Maintenance of an inventory of data, information, and vendors. Policies and procedures included a complete inventory of data and information, along with classifications of the risks, vulnerabilities, data, business consequences, and information regarding each service provider and vendor, if applicable.
Detailed cybersecurity-related instructions. Examples included:
Penetration tests: policies and procedures policies included specific information to review the effectiveness of security solutions.
Security monitoring and system auditing: policies and procedures regarding the firm’s information security framework included details related to the appropriate testing methodologies.
Access rights: requests for access were tracked, and policies and procedures specifically addressed modification of access rights, such as for employee on-boarding, changing positions or responsibilities, or terminating employees.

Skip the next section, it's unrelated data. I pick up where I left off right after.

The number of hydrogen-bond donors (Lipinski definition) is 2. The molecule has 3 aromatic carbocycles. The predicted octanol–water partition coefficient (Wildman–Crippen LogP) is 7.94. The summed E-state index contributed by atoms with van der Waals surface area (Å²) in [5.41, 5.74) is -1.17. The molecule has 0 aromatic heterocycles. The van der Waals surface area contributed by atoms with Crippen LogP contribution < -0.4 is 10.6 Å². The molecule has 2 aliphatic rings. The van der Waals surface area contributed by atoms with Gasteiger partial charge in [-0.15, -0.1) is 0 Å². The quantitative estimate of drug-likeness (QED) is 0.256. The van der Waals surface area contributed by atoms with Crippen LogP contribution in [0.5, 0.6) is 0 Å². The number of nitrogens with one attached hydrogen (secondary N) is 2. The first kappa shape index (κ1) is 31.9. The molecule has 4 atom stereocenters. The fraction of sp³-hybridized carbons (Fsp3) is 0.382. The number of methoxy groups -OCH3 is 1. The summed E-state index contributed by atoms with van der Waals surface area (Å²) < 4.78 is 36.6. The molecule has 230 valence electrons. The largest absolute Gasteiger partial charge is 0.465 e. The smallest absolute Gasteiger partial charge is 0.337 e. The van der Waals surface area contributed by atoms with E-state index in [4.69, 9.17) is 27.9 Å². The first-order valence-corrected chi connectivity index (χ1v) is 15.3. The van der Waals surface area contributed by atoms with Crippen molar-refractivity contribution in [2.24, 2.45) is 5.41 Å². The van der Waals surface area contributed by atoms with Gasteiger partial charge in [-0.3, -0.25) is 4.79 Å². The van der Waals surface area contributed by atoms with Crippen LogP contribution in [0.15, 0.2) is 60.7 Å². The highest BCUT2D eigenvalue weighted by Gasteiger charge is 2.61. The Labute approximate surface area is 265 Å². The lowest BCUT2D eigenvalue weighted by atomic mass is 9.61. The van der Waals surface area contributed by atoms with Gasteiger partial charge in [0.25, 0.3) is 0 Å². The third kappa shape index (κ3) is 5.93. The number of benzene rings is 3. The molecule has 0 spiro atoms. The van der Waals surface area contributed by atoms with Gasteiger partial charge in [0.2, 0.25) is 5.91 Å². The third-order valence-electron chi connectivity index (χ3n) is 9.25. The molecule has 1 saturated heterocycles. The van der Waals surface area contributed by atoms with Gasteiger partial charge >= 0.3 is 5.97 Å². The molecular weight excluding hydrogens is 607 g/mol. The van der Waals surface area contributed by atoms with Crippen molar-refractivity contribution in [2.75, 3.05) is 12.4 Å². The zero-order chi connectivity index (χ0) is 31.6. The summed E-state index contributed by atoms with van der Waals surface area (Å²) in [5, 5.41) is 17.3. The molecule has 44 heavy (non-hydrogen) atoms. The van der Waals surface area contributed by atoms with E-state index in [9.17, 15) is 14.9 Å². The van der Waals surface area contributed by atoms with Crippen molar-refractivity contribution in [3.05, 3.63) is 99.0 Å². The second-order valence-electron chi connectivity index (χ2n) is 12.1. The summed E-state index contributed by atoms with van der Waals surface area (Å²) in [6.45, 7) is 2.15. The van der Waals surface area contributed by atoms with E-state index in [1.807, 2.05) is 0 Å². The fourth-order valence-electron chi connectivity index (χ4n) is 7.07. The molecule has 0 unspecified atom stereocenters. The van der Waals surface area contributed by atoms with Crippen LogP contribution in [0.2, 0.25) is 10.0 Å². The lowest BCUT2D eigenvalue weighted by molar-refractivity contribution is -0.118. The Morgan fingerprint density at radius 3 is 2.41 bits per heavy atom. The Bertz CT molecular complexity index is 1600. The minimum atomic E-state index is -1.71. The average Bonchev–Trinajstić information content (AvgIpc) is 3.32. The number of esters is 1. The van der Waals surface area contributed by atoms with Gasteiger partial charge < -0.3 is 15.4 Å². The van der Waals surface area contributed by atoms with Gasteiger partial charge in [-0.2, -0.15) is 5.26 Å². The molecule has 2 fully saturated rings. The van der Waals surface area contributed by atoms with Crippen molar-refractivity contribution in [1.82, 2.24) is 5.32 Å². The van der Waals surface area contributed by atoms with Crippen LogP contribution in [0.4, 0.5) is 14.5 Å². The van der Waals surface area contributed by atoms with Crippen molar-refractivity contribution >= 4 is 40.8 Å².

Reporting: policies and procedures specified actions to undertake, including who to contact, if sensitive information was lost, stolen, or unintentionally disclosed/misdirected.
Maintenance of prescriptive schedules and processes for testing data integrity and vulnerabilities. Examples included: Vulnerability scans of core IT infrastructure were required to aid in identifying potential weaknesses in a firm’s key systems,
with prioritized action items for any concerns identified.
Patch management policies that included, among other things, the beta testing of a patch with a small number of users and servers before deploying it across the firm, an analysis of the problem the patch was designed to fix, the potential risk in applying the patch, and the method to use in applying the patch.
Established and enforced controls to access data and systems. For example, the firms:
Implemented detailed “acceptable use” policies that specified employees’ obligations when using the firm’s networks and equipment.